What About the Other Storage Challenge: Velocity?
Posted on Wednesday, June 12, 2019
If current trends continue, data storage will be a problem forever: digital transformation, IoT and new computing models are generating vast amounts of data every day.
We’ve looked at the topic of ‘volume’ several times on the CDS blog, as scientists and engineers grapple with the issue of capacity. DNA, salt crystals, powder and walls have all been proposed as high-capacity storage media of the future. In each case, these media offer far greater potential storage density than current magnetic disks and solid-state drives (SSD).
Big data just keeps getting bigger
Capacity is undeniably important. Major projects like the Large Hadron Collider will increase demand from 10 petabytes per year, to 150PB in the next five years. US Department of Energy experiments into plasma physics are creating 100 PB every run. These are vast data sets at the upper end of demand; but as IoT becomes commonplace, even medium-class businesses will see exponential growth in demand.
But this data is useless if it cannot be accessed and analyzed relatively quickly. This is particularly true of applications that power real-time decision making. Any delay is unacceptable and could even be fatal in deployments like autonomous vehicles.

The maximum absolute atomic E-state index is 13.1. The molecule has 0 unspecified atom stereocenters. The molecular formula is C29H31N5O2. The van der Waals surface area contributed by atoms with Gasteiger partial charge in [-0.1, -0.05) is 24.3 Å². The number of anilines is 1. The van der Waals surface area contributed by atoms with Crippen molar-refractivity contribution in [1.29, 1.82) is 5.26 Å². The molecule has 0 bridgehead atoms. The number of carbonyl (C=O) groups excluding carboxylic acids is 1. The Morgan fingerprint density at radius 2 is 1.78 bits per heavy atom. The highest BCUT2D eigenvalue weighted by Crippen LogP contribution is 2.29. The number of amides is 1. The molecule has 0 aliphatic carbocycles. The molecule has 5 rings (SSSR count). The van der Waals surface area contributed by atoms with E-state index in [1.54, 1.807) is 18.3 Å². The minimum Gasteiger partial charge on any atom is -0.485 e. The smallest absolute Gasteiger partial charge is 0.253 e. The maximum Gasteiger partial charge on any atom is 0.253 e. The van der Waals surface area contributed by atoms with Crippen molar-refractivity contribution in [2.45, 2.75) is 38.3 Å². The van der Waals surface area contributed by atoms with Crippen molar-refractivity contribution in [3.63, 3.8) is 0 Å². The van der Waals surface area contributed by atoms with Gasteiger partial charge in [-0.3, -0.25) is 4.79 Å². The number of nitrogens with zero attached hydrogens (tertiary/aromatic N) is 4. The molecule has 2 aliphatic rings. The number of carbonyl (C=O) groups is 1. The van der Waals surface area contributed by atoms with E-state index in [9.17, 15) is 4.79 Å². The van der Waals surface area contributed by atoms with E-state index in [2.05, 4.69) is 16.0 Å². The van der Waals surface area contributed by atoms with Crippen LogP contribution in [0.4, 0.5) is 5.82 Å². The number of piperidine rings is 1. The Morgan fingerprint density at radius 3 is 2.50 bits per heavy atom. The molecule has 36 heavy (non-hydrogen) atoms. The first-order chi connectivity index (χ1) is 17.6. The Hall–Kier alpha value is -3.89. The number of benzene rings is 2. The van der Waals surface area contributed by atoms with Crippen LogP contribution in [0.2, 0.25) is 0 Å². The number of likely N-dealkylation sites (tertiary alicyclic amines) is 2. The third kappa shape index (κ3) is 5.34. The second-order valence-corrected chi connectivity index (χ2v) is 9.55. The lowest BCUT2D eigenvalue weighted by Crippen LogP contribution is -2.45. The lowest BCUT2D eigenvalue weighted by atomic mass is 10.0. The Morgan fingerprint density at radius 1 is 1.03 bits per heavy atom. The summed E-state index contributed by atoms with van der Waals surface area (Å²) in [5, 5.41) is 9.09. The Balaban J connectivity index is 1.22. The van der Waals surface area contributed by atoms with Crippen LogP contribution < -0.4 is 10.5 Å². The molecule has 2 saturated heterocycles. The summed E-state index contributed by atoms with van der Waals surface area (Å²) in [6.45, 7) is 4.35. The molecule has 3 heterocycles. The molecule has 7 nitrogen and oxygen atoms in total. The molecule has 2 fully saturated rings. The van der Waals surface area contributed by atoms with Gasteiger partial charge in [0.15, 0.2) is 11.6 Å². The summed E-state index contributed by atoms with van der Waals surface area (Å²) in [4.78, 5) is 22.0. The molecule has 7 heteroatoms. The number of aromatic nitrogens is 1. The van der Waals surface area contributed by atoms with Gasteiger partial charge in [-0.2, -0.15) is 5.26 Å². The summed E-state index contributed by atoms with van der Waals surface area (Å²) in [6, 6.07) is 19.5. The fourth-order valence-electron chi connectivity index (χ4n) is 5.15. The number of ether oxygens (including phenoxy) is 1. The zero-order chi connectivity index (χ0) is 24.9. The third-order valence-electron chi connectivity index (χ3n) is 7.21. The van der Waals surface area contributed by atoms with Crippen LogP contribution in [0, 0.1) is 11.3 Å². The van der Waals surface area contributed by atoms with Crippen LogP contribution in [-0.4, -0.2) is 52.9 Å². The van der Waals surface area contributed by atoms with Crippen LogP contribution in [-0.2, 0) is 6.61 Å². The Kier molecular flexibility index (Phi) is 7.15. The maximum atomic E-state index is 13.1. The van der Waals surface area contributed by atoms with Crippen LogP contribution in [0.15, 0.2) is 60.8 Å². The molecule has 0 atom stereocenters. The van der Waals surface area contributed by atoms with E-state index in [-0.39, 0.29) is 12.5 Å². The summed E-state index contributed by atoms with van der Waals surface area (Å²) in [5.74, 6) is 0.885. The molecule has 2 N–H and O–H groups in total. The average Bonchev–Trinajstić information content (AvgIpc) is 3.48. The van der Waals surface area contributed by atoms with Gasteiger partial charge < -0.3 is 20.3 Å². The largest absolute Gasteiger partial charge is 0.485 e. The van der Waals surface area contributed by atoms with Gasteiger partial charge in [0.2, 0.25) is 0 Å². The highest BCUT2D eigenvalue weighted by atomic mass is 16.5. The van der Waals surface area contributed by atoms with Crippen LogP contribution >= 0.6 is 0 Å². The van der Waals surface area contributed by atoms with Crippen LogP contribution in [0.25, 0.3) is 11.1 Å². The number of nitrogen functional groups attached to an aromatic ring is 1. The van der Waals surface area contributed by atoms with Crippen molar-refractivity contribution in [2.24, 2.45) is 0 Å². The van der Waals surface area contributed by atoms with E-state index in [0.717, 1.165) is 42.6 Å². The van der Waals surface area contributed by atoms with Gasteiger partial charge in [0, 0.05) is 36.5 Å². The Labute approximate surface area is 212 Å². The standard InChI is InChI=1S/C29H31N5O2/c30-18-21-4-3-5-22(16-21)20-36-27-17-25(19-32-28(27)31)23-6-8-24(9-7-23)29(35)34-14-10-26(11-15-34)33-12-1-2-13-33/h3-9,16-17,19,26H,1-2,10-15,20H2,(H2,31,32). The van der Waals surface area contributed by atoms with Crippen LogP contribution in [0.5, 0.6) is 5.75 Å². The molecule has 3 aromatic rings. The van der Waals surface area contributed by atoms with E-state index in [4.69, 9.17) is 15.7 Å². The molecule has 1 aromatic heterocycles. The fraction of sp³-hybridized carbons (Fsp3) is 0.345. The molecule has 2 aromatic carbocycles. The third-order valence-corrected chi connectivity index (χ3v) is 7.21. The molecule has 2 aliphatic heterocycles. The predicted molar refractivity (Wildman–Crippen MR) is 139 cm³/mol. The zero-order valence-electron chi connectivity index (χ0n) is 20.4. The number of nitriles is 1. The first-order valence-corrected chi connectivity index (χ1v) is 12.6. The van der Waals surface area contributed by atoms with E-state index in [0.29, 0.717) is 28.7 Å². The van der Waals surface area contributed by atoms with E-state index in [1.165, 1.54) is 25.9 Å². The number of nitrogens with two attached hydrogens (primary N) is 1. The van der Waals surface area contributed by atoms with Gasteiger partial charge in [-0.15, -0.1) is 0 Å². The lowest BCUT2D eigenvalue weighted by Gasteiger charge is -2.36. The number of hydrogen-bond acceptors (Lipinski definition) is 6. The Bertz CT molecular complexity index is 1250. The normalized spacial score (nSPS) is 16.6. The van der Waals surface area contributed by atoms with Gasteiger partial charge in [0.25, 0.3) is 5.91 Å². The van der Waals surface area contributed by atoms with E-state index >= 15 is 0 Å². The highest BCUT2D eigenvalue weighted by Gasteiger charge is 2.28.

But what about speed?
SSD storage has gone some way to increasing velocity– the speed of I/O operations. But this, too, is limited.
Several vendors have begun work on flash RAM-based servers to support in-memory databases and applications like Apache Ignite and Oracle RDBMS. Fast and efficient, this hardware remains extremely expensive, and well below the capacity capabilities of big data applications.
As with all prior storage technologies, in-memory systems will become cheaper over time. In the meantime, OEMs will need to address the remaining data throughput bottlenecks, such as the reduction in speed when reading and writing data to the secondary and tertiary storage layers.
Current efforts are focused on increasing the speed of RAM, and capacity of each chip. It remains to be seen where the next major innovation in data storage speeds comes from.
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